Why now is the perfect time to start a produce garden

You may think planting season is over, but now is the perfect time to plant some fall crops

We are at the height of summer, and many of you probably think planting season is over, but that is not the case according to Keep Growing Detroit. Now is actually the perfect time to plant some crops for the late fall harvest, and they have all the things you need to get started.

Nestled near the tall buildings of Detroit, in the heart of Eastern Market, is the Keep Growing Detroit farm.

“We’re an organization that is trying to promote Detroit into becoming a food sovereign city,” explains Sterling Bowman-Randall, their Growing Support Coordinator. “That would look like the majority of fruits and vegetables that are consumed by Detroiters, are grown by Detroiters here in the city.”

At the farm, they grow a variety of fruits, vegetables, and herbs to sell at their stand in Eastern Market called Grown in Detroit, as well as distribute amongst the community. The grounds also serve as their home base, an area to teach and store their materials.

The main way they help Detroiters, though, is through their Garden Resource Program. The program, which costs $15/year for a family, and $30 for a community or school garden, gives members access to their tools, concrete resources like wood chips and compost, learning resources, and their three main distributions of plants and seeds.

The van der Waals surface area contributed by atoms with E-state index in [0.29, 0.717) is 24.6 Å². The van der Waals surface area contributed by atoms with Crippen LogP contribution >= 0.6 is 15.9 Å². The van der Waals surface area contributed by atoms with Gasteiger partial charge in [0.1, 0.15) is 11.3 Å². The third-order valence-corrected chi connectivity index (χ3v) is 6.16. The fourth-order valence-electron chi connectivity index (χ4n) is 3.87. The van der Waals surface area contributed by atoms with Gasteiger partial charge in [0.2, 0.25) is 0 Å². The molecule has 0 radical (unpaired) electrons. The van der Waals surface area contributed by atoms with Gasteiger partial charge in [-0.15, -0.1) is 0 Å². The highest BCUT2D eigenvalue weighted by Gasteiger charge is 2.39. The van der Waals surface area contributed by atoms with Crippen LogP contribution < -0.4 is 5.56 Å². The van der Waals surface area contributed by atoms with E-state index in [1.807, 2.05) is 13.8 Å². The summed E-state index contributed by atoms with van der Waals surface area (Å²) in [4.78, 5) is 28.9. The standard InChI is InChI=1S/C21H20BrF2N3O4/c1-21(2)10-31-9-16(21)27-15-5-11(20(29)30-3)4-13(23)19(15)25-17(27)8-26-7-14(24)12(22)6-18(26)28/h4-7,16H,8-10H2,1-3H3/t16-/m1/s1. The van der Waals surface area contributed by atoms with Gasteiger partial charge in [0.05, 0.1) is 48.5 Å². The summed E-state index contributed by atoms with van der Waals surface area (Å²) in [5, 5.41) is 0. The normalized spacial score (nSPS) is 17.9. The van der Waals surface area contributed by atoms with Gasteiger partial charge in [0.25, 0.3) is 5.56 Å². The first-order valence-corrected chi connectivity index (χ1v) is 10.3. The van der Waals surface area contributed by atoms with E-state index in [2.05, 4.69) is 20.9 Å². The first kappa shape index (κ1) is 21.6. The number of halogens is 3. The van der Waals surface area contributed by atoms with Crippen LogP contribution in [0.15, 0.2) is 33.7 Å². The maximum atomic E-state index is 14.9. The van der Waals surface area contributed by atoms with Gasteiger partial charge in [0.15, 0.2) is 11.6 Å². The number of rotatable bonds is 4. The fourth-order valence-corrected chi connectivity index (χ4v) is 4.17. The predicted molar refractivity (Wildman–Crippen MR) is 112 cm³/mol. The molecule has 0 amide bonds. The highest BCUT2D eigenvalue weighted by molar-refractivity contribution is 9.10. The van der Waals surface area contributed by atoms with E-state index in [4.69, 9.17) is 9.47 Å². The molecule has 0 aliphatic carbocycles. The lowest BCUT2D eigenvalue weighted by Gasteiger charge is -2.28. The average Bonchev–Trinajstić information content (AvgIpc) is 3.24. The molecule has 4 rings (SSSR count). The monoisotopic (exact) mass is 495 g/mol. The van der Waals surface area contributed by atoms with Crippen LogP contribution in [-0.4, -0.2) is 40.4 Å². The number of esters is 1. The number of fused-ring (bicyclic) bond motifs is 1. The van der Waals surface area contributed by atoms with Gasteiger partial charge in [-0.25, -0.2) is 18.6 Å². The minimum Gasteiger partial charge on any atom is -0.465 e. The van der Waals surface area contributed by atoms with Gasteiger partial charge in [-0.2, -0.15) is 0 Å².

“We have a large amount of plants and seeds that we give out,” says Bowman-Randall. “Each distribution is tailored to the climate at the time.”

So they have a spring, summer, and fall distribution. The fall distribution is set for the end of July and focuses on cold-hearty crops like collards, kale, radishes, arugula, fennel, scallions, and more.

“The farmers really like to grow their food during the fall time because it is a lot easier on the plants and a lot easier on the farmers as well,” says Akello Karamoko, the Farm Manager.

According to them, all you need to get started is your own backyard. Karamoko recommends that you give yourself a lot of patience and understanding, as you will make some mistakes as you get started, but that it can be very rewarding.

Besides planting fall crops, now is also a time for maintenance. Like pruning your tomatoes. Karamoko says you should pinch off the suckers of the tomato vine, typically found at the crux of a branching vine, as well as any early tomatoes to encourage the plant to grow bigger before it starts bearing lots of fruit. This way you get a higher yield when it comes time to harvest.

So whether you want to grow your own food, or purchase theirs at Eastern Market, Keep Growing Detroit is there to help you eat local.

If you want to join their Garden Resouce Program, sign up by July 15th so you can get your fall distribution on July 18th. This program is only for Detroit residents, but other community members can still take their educational programming, volunteer, and shop their food at Grown in Detroit in Eastern Market.

About the Author:

Michelle Oliver is a multimedia Journalist for the 10 a.m. lifestyle show, "Live in the D." She is known as "the food girl" because of her two popular food franchises, Dine in the D and Find Your Fix. Michelle also covers stories on homegrown businesses, style, and other fun things happening in the D.